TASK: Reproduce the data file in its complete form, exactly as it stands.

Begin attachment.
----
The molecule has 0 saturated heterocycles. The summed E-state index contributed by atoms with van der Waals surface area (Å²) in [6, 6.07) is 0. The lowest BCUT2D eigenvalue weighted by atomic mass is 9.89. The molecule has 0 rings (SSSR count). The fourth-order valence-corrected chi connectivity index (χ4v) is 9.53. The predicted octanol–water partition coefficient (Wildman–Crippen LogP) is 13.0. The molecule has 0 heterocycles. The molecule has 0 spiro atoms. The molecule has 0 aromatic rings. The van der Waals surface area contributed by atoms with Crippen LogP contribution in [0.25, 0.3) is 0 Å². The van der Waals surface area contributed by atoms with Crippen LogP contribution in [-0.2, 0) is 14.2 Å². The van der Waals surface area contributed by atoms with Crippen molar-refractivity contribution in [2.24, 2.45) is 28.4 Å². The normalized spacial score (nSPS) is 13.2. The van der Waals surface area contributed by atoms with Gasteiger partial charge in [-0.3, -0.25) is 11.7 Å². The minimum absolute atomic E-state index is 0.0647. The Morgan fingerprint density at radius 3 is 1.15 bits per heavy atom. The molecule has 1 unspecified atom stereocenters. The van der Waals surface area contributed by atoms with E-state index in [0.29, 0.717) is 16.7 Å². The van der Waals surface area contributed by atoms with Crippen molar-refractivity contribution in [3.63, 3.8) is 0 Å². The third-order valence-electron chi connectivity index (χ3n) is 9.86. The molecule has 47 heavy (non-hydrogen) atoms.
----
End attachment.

The molecule has 0 saturated heterocycles. The summed E-state index contributed by atoms with van der Waals surface area (Å²) in [6, 6.07) is 0. The lowest BCUT2D eigenvalue weighted by atomic mass is 9.89. The molecule has 0 rings (SSSR count). The fourth-order valence-corrected chi connectivity index (χ4v) is 9.53. The predicted octanol–water partition coefficient (Wildman–Crippen LogP) is 13.0. The molecule has 0 heterocycles. The molecule has 0 spiro atoms. The molecule has 0 aromatic rings. The van der Waals surface area contributed by atoms with Crippen LogP contribution in [0.25, 0.3) is 0 Å². The van der Waals surface area contributed by atoms with Crippen LogP contribution in [-0.2, 0) is 14.2 Å². The van der Waals surface area contributed by atoms with Crippen molar-refractivity contribution in [2.24, 2.45) is 28.4 Å². The normalized spacial score (nSPS) is 13.2. The van der Waals surface area contributed by atoms with Gasteiger partial charge in [-0.3, -0.25) is 11.7 Å². The minimum absolute atomic E-state index is 0.0647. The Morgan fingerprint density at radius 3 is 1.15 bits per heavy atom. The molecule has 1 unspecified atom stereocenters. The van der Waals surface area contributed by atoms with E-state index in [0.29, 0.717) is 16.7 Å². The van der Waals surface area contributed by atoms with Crippen molar-refractivity contribution in [3.63, 3.8) is 0 Å². The third-order valence-electron chi connectivity index (χ3n) is 9.86. The molecule has 47 heavy (non-hydrogen) atoms.